Pitcher is the most difficult position to play in baseball. Not only does the pitcher have the most important job on the field, which is to get batters out and prevent runs from scoring, but he also has to deal with the immense pressure that accompanies being on the mound.
Each position conventionally has an associated number, for use in scorekeeping by the official scorer: 1 (pitcher), 2 (catcher), 3 (first baseman), 4 (second baseman), 5 (third baseman), 6 (shortstop), 7 (left fielder), 8 (center fielder), and 9 (right fielder).
Based on statistics and the position’s active involvement in the game, it’s believed that right field is the easiest baseball position to play. This is the case because of the number of balls hit to right field compared to other positions on the field.
Still, the general consensus among baseball experts is that playing the right field is generally harder. The ball coming off the bat to the left field is commonly more predictable and has less of a spin to it. Most batters are righties and they rarely send balls of sliced pitches to the left field.
Along with the Center Fielder, the Left Fielder will probably see the most action in the outfield and consequently should be adequate at catching fly balls. Furthermore, a lot of balls that make it past the infield will bounce along to the Left Fielder.
All outfielders have the ability to call off all infielders. The shortstop has the ability to call off all other infielders but not outfielders. If he is moving back into the outfield then he has to give up priority to the outfielder coming in on the ball.
Players on the defense are called fielders. They have a glove, which they wear on the non-dominant hand. Their dominant hand is used for throwing the ball.
This is often considered to be, alongside the left field, the least important position in baseball.
Of all outfield positions, the right fielder often has the strongest arm, because they are the farthest from third base.
Hands down the most important position in baseball is the pitcher.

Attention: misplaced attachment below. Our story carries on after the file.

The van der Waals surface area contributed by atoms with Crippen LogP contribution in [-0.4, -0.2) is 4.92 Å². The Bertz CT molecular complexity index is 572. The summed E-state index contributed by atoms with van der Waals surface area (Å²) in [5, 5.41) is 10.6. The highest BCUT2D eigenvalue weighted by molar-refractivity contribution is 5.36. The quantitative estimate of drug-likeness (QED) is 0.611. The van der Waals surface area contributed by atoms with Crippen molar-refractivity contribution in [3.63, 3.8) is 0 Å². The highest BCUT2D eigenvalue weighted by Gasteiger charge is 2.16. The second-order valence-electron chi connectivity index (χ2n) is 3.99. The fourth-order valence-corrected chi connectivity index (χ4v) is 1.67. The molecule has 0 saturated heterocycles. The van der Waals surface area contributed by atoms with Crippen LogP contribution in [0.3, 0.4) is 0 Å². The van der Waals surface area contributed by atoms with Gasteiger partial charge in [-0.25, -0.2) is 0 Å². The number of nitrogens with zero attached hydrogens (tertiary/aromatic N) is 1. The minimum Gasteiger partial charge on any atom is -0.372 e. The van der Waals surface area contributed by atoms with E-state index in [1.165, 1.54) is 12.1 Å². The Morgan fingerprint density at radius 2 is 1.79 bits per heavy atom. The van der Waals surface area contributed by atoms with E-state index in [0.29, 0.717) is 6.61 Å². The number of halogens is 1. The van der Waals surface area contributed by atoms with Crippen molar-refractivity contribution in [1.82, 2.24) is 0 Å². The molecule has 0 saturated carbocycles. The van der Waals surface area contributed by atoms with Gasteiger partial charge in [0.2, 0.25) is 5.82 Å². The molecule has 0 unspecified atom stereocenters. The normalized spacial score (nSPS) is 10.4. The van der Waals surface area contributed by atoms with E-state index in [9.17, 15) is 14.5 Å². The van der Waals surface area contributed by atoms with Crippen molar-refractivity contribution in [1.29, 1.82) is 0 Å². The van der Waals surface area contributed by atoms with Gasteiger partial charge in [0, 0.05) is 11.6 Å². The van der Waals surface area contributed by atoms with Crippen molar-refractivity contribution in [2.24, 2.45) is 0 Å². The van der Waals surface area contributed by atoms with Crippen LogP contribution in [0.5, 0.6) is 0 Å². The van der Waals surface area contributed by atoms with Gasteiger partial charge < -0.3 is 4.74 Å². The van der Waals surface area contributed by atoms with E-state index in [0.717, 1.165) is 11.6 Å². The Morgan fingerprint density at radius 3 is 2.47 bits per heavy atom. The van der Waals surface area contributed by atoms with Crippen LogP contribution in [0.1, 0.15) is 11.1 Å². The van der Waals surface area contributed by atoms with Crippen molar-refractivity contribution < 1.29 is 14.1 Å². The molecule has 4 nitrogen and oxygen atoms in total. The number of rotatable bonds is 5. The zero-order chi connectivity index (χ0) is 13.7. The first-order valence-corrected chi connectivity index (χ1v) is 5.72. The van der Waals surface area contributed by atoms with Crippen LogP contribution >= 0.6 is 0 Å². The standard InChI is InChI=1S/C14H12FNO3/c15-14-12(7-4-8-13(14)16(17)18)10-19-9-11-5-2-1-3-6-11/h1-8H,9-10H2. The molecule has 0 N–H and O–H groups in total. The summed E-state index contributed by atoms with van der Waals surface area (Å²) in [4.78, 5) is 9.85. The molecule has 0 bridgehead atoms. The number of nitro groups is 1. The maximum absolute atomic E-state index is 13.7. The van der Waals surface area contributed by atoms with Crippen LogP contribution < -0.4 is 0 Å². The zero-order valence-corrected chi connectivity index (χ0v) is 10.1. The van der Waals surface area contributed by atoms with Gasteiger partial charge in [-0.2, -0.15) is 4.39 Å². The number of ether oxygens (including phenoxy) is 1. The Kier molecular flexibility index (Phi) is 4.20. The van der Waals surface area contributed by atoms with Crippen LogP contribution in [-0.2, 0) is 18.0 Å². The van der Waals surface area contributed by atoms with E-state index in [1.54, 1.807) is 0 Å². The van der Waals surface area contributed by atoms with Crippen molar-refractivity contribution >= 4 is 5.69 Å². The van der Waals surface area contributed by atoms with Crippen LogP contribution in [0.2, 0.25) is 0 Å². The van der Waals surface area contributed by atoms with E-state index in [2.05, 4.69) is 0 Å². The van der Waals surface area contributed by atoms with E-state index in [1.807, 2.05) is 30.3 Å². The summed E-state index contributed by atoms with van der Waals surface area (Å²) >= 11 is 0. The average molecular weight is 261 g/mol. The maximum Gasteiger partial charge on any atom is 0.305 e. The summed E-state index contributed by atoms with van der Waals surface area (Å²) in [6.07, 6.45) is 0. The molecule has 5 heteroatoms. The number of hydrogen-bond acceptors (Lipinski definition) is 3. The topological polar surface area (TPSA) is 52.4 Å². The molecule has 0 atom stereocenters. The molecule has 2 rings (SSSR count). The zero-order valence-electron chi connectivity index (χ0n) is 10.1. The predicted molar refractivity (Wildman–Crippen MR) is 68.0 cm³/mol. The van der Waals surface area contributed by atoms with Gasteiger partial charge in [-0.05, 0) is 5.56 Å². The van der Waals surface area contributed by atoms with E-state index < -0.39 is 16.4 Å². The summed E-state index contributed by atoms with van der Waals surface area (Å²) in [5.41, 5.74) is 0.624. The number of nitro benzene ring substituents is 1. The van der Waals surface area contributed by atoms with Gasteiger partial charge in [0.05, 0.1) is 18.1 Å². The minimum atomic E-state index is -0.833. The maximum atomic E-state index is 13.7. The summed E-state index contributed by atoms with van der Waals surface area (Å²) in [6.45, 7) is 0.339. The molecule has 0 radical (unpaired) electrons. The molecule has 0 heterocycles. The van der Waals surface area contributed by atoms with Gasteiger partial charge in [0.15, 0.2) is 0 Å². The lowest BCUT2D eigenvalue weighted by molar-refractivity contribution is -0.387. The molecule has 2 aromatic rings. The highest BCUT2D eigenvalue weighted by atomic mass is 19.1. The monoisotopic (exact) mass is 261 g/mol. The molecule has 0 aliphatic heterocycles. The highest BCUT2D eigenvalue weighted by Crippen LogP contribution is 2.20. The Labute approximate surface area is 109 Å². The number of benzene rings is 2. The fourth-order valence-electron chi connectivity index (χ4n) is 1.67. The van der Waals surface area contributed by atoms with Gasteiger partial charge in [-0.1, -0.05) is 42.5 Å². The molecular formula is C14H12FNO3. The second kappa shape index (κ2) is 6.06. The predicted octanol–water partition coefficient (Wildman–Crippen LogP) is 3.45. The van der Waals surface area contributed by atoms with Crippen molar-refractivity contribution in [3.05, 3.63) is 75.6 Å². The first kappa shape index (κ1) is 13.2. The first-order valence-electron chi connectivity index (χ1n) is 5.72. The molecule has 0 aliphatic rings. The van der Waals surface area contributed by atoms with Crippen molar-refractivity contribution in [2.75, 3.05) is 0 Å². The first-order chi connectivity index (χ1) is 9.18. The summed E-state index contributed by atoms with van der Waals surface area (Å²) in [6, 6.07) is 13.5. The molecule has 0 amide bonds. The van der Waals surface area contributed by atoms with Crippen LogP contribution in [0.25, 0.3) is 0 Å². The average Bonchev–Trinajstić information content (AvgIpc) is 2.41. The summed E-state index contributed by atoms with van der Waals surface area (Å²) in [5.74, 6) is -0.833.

The second most important position on the team is the other part of the starting battery – the catcher.
First base is next on the list.
The next position on our list is the third baseman.
The shortstop is the next position on our list.
Corner outfielders and hitting first basemen are a dime a dozen. Nobody will argue that the DH is the most important position on the field. Good center fielders, middle infielders and third baseman are even easier to find than a good catcher.
If you have a group of players who you think are outfielders, the best one should be placed in center field. This is a player that is very fast and has a good arm. They’ll be responsible for backing up balls hit to left and right field, so they’ll need to get over there quickly.
In the numbering system used to record defensive plays, the pitcher is assigned the number 1. The pitcher is often considered the most important player on the defensive side of the game, and as such is situated at the right end of the defensive spectrum.
Of all outfielders, the left fielder often will have the weakest arm, as he generally does not need to throw the ball as far to prevent the advance of any baserunners.
The most important characteristic for a left fielder to focus on for defense is being smart. A left fielder is constantly challenged with situational plays that can have a huge impact on the game. Take, for instance, if a runner is on first base, and a ball is hit down the line.
Being good at tracking and catching the ball is essential, but outfielders must know their arm strength, how to throw on a line and (most importantly) where to throw the ball. Quickly hitting the cutoff man is as valuable a skill as being able to throw the ball all the way to the base.
Lefties are ideal for first base because with their glove on their right hand, it makes it easy for them to turn to the base with their glove facing the field. Right-handed first basemen have to take a few extra steps to turn their bodies, which is a disadvantage for them compared to lefties.
Definition. A fielder is credited with a putout when he is the fielder who physically records the act of completing an out – whether it be by stepping on the base for a forceout, tagging a runner, catching a batted ball, or catching a third strike.
In the numbering system used to record defensive plays, the third baseman is assigned the number 5. The third baseman requires good reflexes in reacting to batted balls, as they are often the closest infielder (roughly 90-120 feet) to the batter.